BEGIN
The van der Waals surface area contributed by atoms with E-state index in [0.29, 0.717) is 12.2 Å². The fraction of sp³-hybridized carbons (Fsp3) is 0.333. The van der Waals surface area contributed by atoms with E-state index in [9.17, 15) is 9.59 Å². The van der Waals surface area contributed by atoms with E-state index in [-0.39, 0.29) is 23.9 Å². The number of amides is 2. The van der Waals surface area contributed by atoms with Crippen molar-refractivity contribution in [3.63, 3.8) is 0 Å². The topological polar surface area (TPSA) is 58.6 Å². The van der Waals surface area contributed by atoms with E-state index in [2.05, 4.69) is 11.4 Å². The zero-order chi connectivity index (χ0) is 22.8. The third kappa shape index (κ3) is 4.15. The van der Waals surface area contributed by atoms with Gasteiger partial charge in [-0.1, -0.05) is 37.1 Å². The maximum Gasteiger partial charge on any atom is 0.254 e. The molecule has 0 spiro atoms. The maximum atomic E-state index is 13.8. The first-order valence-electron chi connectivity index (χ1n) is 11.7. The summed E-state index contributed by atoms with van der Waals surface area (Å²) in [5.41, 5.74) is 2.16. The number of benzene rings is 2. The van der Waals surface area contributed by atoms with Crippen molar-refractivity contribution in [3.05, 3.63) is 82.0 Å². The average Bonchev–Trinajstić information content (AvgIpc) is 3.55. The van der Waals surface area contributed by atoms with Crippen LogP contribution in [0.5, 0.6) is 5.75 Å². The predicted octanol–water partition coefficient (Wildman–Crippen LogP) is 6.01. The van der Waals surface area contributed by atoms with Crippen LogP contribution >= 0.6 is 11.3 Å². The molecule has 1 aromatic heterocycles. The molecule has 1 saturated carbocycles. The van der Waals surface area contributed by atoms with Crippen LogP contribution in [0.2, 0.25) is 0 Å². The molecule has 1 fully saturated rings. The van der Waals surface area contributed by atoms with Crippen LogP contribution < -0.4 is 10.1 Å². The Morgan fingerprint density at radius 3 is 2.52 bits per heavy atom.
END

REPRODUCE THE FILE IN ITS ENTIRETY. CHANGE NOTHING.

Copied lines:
The van der Waals surface area contributed by atoms with E-state index in [0.29, 0.717) is 12.2 Å². The fraction of sp³-hybridized carbons (Fsp3) is 0.333. The van der Waals surface area contributed by atoms with E-state index in [9.17, 15) is 9.59 Å². The van der Waals surface area contributed by atoms with E-state index in [-0.39, 0.29) is 23.9 Å². The number of amides is 2. The van der Waals surface area contributed by atoms with Crippen molar-refractivity contribution in [3.63, 3.8) is 0 Å². The topological polar surface area (TPSA) is 58.6 Å². The van der Waals surface area contributed by atoms with E-state index in [2.05, 4.69) is 11.4 Å². The zero-order chi connectivity index (χ0) is 22.8. The third kappa shape index (κ3) is 4.15. The van der Waals surface area contributed by atoms with Gasteiger partial charge in [-0.1, -0.05) is 37.1 Å². The maximum Gasteiger partial charge on any atom is 0.254 e. The molecule has 0 spiro atoms. The maximum atomic E-state index is 13.8. The first-order valence-electron chi connectivity index (χ1n) is 11.7. The summed E-state index contributed by atoms with van der Waals surface area (Å²) in [5.41, 5.74) is 2.16. The number of benzene rings is 2. The van der Waals surface area contributed by atoms with Crippen molar-refractivity contribution in [3.05, 3.63) is 82.0 Å². The average Bonchev–Trinajstić information content (AvgIpc) is 3.55. The van der Waals surface area contributed by atoms with Crippen LogP contribution in [0.5, 0.6) is 5.75 Å². The predicted octanol–water partition coefficient (Wildman–Crippen LogP) is 6.01. The van der Waals surface area contributed by atoms with Crippen LogP contribution >= 0.6 is 11.3 Å². The molecule has 1 aromatic heterocycles. The molecule has 1 saturated carbocycles. The van der Waals surface area contributed by atoms with Crippen LogP contribution in [0.2, 0.25) is 0 Å². The molecule has 1 fully saturated rings. The van der Waals surface area contributed by atoms with Crippen LogP contribution < -0.4 is 10.1 Å². The Morgan fingerprint density at radius 3 is 2.52 bits per heavy atom.